I have been against off-shore drilling from the start, and I hope that the most lasting effect of this spill is that the government bans all future drilling and shuts down wells that are in operation now.

Amy said...

Jo, I just came away from another post that had a beautiful photo of a dragonfly. Yours makes me so sad - I think everyone just feels helpless and afraid of the consequences of this event. Today I read in the paper about theories (because no one really knows) on what will happen in the Gulf during hurricane season which is beginning shortly. So I guess we'll just have to wait and see.

TomCat said...

Why someone hasn't done something about it is that nobody knows what to do. The Gulf had been a lab experiment.

A more advanced kind blowout preventer, required in Europe, would have prevented this. It would have been required in the US. MMS has the requirement in their proposed regs. But the oil companies were allowed to rewrite the regulations in the secrecy of Dick Cheney's office.

The equation is not chaotic:

Republican policies + corporate greed = disaster.

The disaster is chaotic. This tragedy will effect our great grandchildren in ways we have not even begun to imagine.

fiftyodd said...

Love your art! Good luck with the oil spill - we are watching with sympathy from over the ocean.

Pauline said...

Your concerns remind me of Francis Thompson's lines:

"All things by immortal power,
Near and Far
Hiddenly
To each other linked are,
That thou canst not stir a flower
Without troubling of a star."


As an aside, I'd love to hear a discussion of the Chaos Theory between Kurt and Edward Lorenz.

Firefly said...

It is so sad to see the oil on its wings. I'm not even going to go into the whole oil spill thing, but it is a crying shame. As for dragonflies, they are the most amazing insects out there.

Wolynski said...

The problem is that BP is still in charge of plugging the oil and clean up. It's criminal that they haven't been taken off the job weeks ago - they clearly have other agendas.

No one knows how and when this will end and what the terrible consequences will be. Not much point in blaming Bush and Cheney - this is Obama's mess and he's seriously hopeless in a crisis.

The Bug said...

Makes my heart sick, for sure.

Mia said...

The obvious question about the oil leak is if they don't know how to stop it or prevent it from happening again what's to stop the same thing from happening at every other station?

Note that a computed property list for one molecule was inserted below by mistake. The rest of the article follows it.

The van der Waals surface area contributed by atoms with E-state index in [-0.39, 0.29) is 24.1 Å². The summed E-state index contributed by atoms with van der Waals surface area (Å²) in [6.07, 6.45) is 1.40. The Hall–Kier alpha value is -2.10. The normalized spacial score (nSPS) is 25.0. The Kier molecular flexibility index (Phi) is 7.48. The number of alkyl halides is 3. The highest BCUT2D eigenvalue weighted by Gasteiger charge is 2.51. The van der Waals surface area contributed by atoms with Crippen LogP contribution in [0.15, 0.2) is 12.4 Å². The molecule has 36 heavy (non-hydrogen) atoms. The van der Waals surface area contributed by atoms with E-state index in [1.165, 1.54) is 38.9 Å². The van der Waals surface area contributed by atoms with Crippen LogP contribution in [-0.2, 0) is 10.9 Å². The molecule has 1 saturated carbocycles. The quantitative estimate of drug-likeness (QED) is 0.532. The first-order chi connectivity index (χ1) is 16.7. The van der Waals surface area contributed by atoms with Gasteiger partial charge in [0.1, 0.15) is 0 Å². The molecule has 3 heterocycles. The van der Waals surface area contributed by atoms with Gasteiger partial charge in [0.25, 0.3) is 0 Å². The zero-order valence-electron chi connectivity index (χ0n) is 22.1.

Sniffles and Smiles said...

Such an incredibly tragic situation, Jo! And oh, that poor dragonfly! It is all so heartbreaking...There are no words. Love, Janine XO

lakeviewer said...

This is a most thoughtful and profound subject. Thank you for articulating it so beautifully.

Kym said...

It breaks my heart how mankind treats this wondrous gift called earth. Its time we take back from the industries that are ruining this beautiful planet and say no more....I used to work for a company that cleaned up various sites relating to the "Manhattan Project"...will we ever learn?

C Hummel Kornell a/k/a C Hummel Wilson said...

And the horror continues...
There is an idea that using a nuclear device might close the well. Wonder if they have thought about what the fallout might do to the ocean's life forms? I've also read that they are detaining closing the well on purpose and that they intend to bring the oil to the surface in order to salvage it so they won't lose profits. Why on earth is BP allowed to be in charge of this effort? They created it and have no idea of how to deal with it. Let's let the common sense approach take over. The two guys who suggested using the native grasses broadcast over the spill to absorb it and remove it from the water (they actually demonstrated that this would work!) or perhaps some of the technology that has been made available (Kevin Costner). People need to get involved. A friend recently dropped a thirty+ year affiliation with one of the conservation groups they financially supported when they found out that BP had 'donated' $10,000,000 to the group for them to lobby for them in DC. Somehow people have to become participants in this debacle and not simply observers.

Everyone must let their congress people know that we want this FIXED NOW!

TC said...

The spill goes on and on, I am wondering if it will run out or be capped before it has a chance to poison enough of the sea that will cause us to be affected, not only if we live on the coast but if we use anything from the sea? I know it's a gloomy prospect but the spill goes on and on.
Did you see the movie The Butterfly Effect with Ashton Kutchner? Or whatever his name is, Demi's husband? I liked it even if it was rather bleak...